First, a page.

Date: Thu 13 Jun 2018
Source: STA [not open access; edited]

The UKC Maribor hospital has registered 3 new cases of measles infection, including a doctor and a nurse who treated 1 of the 3 patients who got measles earlier.

The rest of this story is by subscription....
===================
[A HealthMap/ProMED-mail map of Slovenia can be found at
Date: Mon 17 Oct 2016
Source: Outbreak News Today [edited]

The vaccine-preventable disease, tetanus, has been considered eradicated among children in the Central European country of Slovenia for the past 20 years; health officials report a case in an unvaccinated child as reported in local media Fri, 14 Oct 2016.

The National Public Health Institute (NIJZ) says while the disease has been considered eradicated among children for the past 2 decades, a few cases are reported every year among the elderly, who grew up before systemic vaccination against the disease was introduced. Tetanus vaccination has been available in Slovenia since 1951.

Tetanus is caused by a very potent toxin produced by the anaerobic bacterium, _Clostridium tetani_. The spores of this organism are very resistant to environmental factors and are found widely distributed in soil and in the intestines and feces of horses, sheep, cattle, dogs, cats, rats, guinea pigs, and chickens. Manure-treated soil may contain large numbers of spores. In agricultural areas, a significant number of human adults may harbor the organism.

These spores are usually introduced into the body through a puncture wound contaminated with soil, street dust, animal bites or animal or human feces, through lacerations, burns or trivial unnoticed wounds or by injecting contaminated drugs. So many times you hear about concern over stepping on a rusty nail; however the rust has nothing to do with tetanus. At this point the spores germinate into bacteria which multiply and produce toxin. Depending on the extent of the wound, the incubation of tetanus is around 10-14 days.

Some of the common symptoms of tetanus are lockjaw, followed by stiffness of the neck, difficulty swallowing, and rigidity of abdominal muscles. Other symptoms include fever, sweating, elevated blood pressure, and episodic rapid heart rate. Spasms may occur frequently and last for several minutes. Spasms continue for 3-4 weeks. The typical features of a tetanus spasm are the position of opisthotonos and the facial expressions known as "risus sardonicus". The death rate for this disease ranges from 10 to 80 percent depending on age and quality of care.

There are really no laboratory findings that are characteristic of tetanus. The diagnosis is entirely clinical and does not depend upon bacteriologic confirmation. This disease in not transmitted from person to person. Even if you had tetanus and recovered, this potent toxin produces no immunity.  [Byline: Robert Herriman]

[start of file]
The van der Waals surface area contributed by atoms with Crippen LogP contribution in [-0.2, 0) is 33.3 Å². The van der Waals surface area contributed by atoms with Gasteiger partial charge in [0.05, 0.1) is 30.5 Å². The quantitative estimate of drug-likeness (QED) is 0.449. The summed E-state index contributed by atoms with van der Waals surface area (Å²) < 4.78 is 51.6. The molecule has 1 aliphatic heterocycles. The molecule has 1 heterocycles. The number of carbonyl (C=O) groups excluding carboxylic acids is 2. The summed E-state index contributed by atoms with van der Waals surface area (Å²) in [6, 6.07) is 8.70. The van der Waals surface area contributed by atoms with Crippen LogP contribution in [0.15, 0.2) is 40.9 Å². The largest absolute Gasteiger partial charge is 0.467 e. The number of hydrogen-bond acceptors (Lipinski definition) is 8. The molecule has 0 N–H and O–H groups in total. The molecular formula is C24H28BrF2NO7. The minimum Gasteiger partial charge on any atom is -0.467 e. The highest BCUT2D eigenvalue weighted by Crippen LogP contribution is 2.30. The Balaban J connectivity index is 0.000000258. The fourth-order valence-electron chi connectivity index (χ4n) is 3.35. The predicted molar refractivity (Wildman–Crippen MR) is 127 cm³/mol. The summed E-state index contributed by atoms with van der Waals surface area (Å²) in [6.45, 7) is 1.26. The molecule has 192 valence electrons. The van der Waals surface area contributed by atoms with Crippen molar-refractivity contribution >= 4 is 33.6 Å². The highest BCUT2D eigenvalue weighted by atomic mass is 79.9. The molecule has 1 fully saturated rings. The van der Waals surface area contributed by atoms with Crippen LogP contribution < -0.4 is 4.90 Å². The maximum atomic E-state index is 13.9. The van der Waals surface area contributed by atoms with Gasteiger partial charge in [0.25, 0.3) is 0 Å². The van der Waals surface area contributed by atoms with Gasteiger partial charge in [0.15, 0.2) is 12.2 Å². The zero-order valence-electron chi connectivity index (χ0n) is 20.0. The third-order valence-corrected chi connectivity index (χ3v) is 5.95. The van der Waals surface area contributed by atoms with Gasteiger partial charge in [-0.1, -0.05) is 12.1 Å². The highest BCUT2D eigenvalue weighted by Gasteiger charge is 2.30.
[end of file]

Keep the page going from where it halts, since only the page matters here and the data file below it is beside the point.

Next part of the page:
======================
[Tetanus is a potentially fatal disease characterized by skeletal muscle rigidity and painful convulsive spasms, which are caused by a potent neurotoxin, tetanospasmin, produced by the vegetative form of _Clostridium tetani_, an anaerobic spore-forming Gram-positive bacillus. _C. tetani_ is a member of the normal intestinal flora of animals, including humans. Tetanus usually occurs following contamination of wounds by soil or animal feces in which the spores of _C. tetani_ can be found.

A newly published article demonstrates that the extracellular matrix proteins called nidogens (or entactins) appear to be the receptor for the tetanus neurotoxin to enter the neuromuscular junction (Bercsenyi K, Schmieg N, Bryson JB, et al: Tetanus toxin entry. Nidogens are therapeutic targets for the prevention of tetanus. Science. 2014;346(6213):1118-23. doi: 10.1126/science.1258138, abstract available at:  <http://science.sciencemag.org/content/346/6213/1118.long>).

Abstract:
"Tetanus neurotoxin (TeNT) is among the most poisonous substances on Earth and a major cause of neonatal death in nonvaccinated areas. TeNT targets the neuromuscular junction (NMJ) with high affinity, yet the nature of the TeNT receptor complex remains unknown. Here, we show that the presence of nidogens (also known as entactins) at the NMJ is the main determinant for TeNT binding. Inhibition of the TeNT-n idogeninteraction by using small nidogen-derived peptides or genetic ablation of nidogens prevented the binding of TeNT to neurons and protected mice from TeNT-induced spastic paralysis. Our findings demonstrate the direct involvement of an extracellular matrix protein as a receptor for TeNT at the NMJ, paving the way for the development of therapeutics for the prevention of tetanus by targeting this protein-protein interaction."

Tetanus may follow surgical procedures, burns, deep puncture wounds, crush wounds, otitis media, dental infection, animal bites, abortion, and pregnancy. The presence of necrotic tissue and/or foreign bodies increases risk for tetanus because they favor growth of _C. tetani_. Tetanus can also follow injection of contaminated illicit drugs. Neonatal tetanus occurs usually in developing countries in infants with infection of the umbilical stump who are born to a non-immune mother. Infants of actively immunized mothers acquire passive immunity that protects them from neonatal tetanus. Tetanus is not directly transmitted from person to person.